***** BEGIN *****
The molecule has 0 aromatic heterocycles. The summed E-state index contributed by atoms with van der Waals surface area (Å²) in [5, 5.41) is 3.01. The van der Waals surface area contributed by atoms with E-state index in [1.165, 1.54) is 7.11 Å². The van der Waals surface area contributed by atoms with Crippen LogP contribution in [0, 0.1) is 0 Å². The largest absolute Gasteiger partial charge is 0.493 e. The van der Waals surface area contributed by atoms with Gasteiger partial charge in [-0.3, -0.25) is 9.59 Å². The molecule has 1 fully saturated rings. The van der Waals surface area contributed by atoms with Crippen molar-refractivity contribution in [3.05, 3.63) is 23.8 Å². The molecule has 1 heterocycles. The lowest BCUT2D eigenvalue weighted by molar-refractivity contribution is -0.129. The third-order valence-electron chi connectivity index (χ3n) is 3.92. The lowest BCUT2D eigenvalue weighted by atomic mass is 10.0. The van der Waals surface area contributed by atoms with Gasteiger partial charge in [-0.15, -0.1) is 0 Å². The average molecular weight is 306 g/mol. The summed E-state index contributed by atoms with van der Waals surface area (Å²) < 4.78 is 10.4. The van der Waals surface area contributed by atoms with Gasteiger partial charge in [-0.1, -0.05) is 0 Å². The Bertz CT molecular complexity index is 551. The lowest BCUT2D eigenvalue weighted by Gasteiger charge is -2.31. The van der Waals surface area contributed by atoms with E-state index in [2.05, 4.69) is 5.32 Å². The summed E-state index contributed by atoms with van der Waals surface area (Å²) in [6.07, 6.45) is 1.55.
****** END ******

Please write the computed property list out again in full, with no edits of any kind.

The molecule has 0 aromatic heterocycles. The summed E-state index contributed by atoms with van der Waals surface area (Å²) in [5, 5.41) is 3.01. The van der Waals surface area contributed by atoms with E-state index in [1.165, 1.54) is 7.11 Å². The van der Waals surface area contributed by atoms with Crippen LogP contribution in [0, 0.1) is 0 Å². The largest absolute Gasteiger partial charge is 0.493 e. The van der Waals surface area contributed by atoms with Gasteiger partial charge in [-0.3, -0.25) is 9.59 Å². The molecule has 1 fully saturated rings. The van der Waals surface area contributed by atoms with Crippen molar-refractivity contribution in [3.05, 3.63) is 23.8 Å². The molecule has 1 heterocycles. The lowest BCUT2D eigenvalue weighted by molar-refractivity contribution is -0.129. The third-order valence-electron chi connectivity index (χ3n) is 3.92. The lowest BCUT2D eigenvalue weighted by atomic mass is 10.0. The van der Waals surface area contributed by atoms with Gasteiger partial charge in [-0.15, -0.1) is 0 Å². The average molecular weight is 306 g/mol. The summed E-state index contributed by atoms with van der Waals surface area (Å²) < 4.78 is 10.4. The van der Waals surface area contributed by atoms with Gasteiger partial charge in [-0.1, -0.05) is 0 Å². The Bertz CT molecular complexity index is 551. The lowest BCUT2D eigenvalue weighted by Gasteiger charge is -2.31. The van der Waals surface area contributed by atoms with E-state index in [2.05, 4.69) is 5.32 Å². The summed E-state index contributed by atoms with van der Waals surface area (Å²) in [6.07, 6.45) is 1.55.